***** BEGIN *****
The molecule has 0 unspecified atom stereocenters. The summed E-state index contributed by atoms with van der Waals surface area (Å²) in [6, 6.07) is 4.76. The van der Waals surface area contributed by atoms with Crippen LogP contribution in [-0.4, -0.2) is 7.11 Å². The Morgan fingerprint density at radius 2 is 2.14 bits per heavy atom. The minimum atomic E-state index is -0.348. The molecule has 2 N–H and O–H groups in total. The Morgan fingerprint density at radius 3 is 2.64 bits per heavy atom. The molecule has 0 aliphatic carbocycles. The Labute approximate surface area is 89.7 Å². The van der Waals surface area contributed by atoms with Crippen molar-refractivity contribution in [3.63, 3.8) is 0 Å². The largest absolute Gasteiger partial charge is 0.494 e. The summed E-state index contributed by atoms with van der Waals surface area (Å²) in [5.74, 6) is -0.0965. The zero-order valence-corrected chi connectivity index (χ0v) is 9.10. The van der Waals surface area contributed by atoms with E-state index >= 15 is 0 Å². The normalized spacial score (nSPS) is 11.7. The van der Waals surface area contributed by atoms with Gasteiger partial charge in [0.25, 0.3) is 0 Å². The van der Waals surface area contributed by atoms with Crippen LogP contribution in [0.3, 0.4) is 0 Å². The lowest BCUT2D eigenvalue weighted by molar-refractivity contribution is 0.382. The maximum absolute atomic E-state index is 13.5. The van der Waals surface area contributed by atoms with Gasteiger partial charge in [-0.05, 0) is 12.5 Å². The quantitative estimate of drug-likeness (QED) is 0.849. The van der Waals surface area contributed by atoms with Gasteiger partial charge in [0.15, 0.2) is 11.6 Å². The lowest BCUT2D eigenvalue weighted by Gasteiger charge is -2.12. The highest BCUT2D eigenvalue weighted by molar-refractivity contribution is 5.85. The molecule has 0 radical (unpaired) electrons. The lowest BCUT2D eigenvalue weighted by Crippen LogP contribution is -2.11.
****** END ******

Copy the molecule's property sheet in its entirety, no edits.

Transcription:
The molecule has 0 unspecified atom stereocenters. The summed E-state index contributed by atoms with van der Waals surface area (Å²) in [6, 6.07) is 4.76. The van der Waals surface area contributed by atoms with Crippen LogP contribution in [-0.4, -0.2) is 7.11 Å². The Morgan fingerprint density at radius 2 is 2.14 bits per heavy atom. The minimum atomic E-state index is -0.348. The molecule has 2 N–H and O–H groups in total. The Morgan fingerprint density at radius 3 is 2.64 bits per heavy atom. The molecule has 0 aliphatic carbocycles. The Labute approximate surface area is 89.7 Å². The van der Waals surface area contributed by atoms with Crippen molar-refractivity contribution in [3.63, 3.8) is 0 Å². The largest absolute Gasteiger partial charge is 0.494 e. The summed E-state index contributed by atoms with van der Waals surface area (Å²) in [5.74, 6) is -0.0965. The zero-order valence-corrected chi connectivity index (χ0v) is 9.10. The van der Waals surface area contributed by atoms with E-state index >= 15 is 0 Å². The normalized spacial score (nSPS) is 11.7. The van der Waals surface area contributed by atoms with Gasteiger partial charge in [0.25, 0.3) is 0 Å². The van der Waals surface area contributed by atoms with Crippen LogP contribution in [0.3, 0.4) is 0 Å². The lowest BCUT2D eigenvalue weighted by molar-refractivity contribution is 0.382. The maximum absolute atomic E-state index is 13.5. The van der Waals surface area contributed by atoms with Gasteiger partial charge in [-0.05, 0) is 12.5 Å². The quantitative estimate of drug-likeness (QED) is 0.849. The van der Waals surface area contributed by atoms with Gasteiger partial charge in [0.15, 0.2) is 11.6 Å². The lowest BCUT2D eigenvalue weighted by Gasteiger charge is -2.12. The highest BCUT2D eigenvalue weighted by molar-refractivity contribution is 5.85. The molecule has 0 radical (unpaired) electrons. The lowest BCUT2D eigenvalue weighted by Crippen LogP contribution is -2.11.